Harsh words in the Hearts dressing room and mounting criticism in the stands two games into the 2019/20 league campaign. Tynecastle Park is a tense place to be right now. Last season’s lingering frustration was merely further fuelled by a goalless draw at home to newly-promoted Ross County.
Striker Conor Washington revealed that players had a frank exchange at full-time as supporters again demanded change. On the same weekend 12 months previously, Kyle Lafferty scored Hearts’ winner against Celtic as what would become a 13-game unbeaten run gathered momentum. There is a harsh contrast between then and now thanks to just four league victories in 2019.
Ross County would have won on Saturday had Brian Graham’s 82nd-minute penalty not rebounded off the post. That aside, they still deserved all three points. Hearts toiled for creativity, the influential Steven Naismith went off injured and goalkeeper Zdenek Zlamal looked uncomfortable. Debutants Loic Damour and Aidy White were undoubted positives.
You had to wonder what new recruits like Washington thought of it all. He and strike partner Uche Ikpeazu received poor service, which resulted in barely a quality scoring chance for the hosts. County were more inventive and struck the goalframe through Michael Gardyne before substitute Graham’s penalty miss.
“I don’t think we got the shape that the manager wanted right as a group of players,” said Washington, the Northern Ireland forward. “I thought we were really poor in the second half to be honest and there were some words said in the changing room that needed to be said, especially around first and second balls.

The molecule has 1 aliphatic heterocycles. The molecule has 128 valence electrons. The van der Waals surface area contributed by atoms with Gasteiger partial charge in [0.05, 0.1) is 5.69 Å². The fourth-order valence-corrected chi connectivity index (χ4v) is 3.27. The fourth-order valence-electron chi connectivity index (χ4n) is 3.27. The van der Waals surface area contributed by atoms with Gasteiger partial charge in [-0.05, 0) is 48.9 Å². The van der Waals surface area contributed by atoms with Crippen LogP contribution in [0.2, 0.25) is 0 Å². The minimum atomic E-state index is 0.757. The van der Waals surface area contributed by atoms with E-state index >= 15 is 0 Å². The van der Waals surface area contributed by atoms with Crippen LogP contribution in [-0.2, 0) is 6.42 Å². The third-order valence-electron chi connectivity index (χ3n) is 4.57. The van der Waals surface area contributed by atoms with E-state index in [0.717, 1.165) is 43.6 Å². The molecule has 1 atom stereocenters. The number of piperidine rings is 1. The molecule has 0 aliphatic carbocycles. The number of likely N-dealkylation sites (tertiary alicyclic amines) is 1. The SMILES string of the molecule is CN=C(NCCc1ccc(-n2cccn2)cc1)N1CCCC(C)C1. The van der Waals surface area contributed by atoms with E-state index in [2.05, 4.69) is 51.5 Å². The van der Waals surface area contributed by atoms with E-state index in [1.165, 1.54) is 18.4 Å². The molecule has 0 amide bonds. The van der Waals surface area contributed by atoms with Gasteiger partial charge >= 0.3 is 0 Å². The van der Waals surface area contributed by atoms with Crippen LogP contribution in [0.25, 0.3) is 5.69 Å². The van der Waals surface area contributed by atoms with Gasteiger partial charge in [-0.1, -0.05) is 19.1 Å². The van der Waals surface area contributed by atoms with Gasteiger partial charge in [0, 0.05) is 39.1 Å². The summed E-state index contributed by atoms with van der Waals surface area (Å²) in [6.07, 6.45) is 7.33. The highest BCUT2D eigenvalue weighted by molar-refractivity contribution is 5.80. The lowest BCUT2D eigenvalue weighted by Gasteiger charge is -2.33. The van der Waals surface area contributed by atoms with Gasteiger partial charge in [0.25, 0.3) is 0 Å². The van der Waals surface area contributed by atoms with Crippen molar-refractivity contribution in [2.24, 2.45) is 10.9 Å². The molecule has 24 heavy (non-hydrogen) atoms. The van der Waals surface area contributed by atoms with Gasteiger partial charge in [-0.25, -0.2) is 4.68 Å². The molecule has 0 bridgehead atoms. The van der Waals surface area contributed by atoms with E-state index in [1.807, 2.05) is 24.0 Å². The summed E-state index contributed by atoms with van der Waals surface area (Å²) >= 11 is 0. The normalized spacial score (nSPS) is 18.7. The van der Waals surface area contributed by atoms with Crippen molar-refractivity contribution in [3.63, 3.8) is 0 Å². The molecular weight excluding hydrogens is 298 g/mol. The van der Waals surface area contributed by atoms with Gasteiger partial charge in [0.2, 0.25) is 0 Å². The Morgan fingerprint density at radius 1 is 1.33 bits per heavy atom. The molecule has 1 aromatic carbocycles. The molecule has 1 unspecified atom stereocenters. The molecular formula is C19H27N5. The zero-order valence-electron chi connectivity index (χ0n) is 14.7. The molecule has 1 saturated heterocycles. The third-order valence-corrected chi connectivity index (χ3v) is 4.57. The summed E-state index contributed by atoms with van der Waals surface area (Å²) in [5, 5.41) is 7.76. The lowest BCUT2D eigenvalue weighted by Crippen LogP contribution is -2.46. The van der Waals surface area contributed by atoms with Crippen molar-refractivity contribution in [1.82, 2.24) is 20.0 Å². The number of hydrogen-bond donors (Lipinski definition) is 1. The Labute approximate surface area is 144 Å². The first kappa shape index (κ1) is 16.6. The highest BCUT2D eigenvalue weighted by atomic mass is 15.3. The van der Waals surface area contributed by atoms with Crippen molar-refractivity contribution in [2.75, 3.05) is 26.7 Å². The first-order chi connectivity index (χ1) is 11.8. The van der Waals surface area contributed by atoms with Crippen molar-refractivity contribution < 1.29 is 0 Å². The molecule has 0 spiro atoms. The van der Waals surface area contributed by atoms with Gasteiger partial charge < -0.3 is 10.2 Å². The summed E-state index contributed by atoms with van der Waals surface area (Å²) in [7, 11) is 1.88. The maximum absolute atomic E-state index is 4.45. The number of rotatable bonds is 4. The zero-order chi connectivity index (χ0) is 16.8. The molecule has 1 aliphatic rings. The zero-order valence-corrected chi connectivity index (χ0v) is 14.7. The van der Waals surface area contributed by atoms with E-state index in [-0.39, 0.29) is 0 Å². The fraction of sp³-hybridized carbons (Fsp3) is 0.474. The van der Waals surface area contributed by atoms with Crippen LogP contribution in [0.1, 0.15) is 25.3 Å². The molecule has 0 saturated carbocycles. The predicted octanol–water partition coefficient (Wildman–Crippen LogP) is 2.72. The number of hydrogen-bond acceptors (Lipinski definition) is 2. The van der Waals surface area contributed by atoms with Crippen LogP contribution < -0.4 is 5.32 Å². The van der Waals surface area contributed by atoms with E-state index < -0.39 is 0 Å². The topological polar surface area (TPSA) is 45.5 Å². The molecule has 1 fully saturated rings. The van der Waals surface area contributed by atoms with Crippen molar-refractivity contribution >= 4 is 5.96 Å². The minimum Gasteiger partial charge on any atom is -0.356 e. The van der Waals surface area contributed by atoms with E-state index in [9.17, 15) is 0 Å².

“I think, in the second half, they’ve come to our ground and dominated us and outfought us, which is a real disappointment. It definitely felt like I was feeding off scraps in the second half but I probably should’ve done better with a couple in the first half.”
Asked who led the dressing-room talks, he replied: “Just the players. I think we need to get better as a group, help each other more as a group and we said that. We need to stick together more on the pitch and have more communication and not let the crowd’s frustrations affect our game.
“It’s a whole team thing I think and it’s just a communication thing. We just need to help each other out more. It’s such a basic thing to talk to each other on the pitch but we just didn’t do it enough in the second half.”
It isn’t only players searching for some inspiration, as the full-time jeers confirmed. Hearts fans are never going accept their team being outfought. Certainly not by a side just out of the Championship. “I think a lot of that is to do with the way we didn’t get the shape right to be honest,” explained Washington.
“We didn’t win the first ball and then going on from that we didn’t win the second ball. It just felt like wave after wave of attack in the second half to be honest and with them getting a penalty I think we did well to come out with a point.
“I think, if you’ve got something to say, it’s good to get it out in the open and hopefully we can move forward from that going into the game on Friday [at Motherwell in the Betfred Cup].”
County deserve enormous credit for a disciplined, intelligent display masterminded by joint-managers Stuart Kettlewell and Steven Ferguson. Five wins and a draw from six competitive matches so far this season indicates they have more than enough to survive in the Ladbrokes Premiership.
Hearts losing Naismith at half-time due to a tight hamstring helped the Highlanders’ cause. As the second half progressed, tension grew among home fans harbouring a feeling of groundhog day. “I think they’ve got every right to be frustrated,” conceded Washington.
“They and us think we should be winning this game and we should have more than enough to do that. No disrespect to Ross County, but at our place we should be dominating games and winning games. I’ve played in front of some tough crowds in England and I don’t think they [the Hearts fans] were too bad. They were probably right with the reaction they gave us, to be honest.”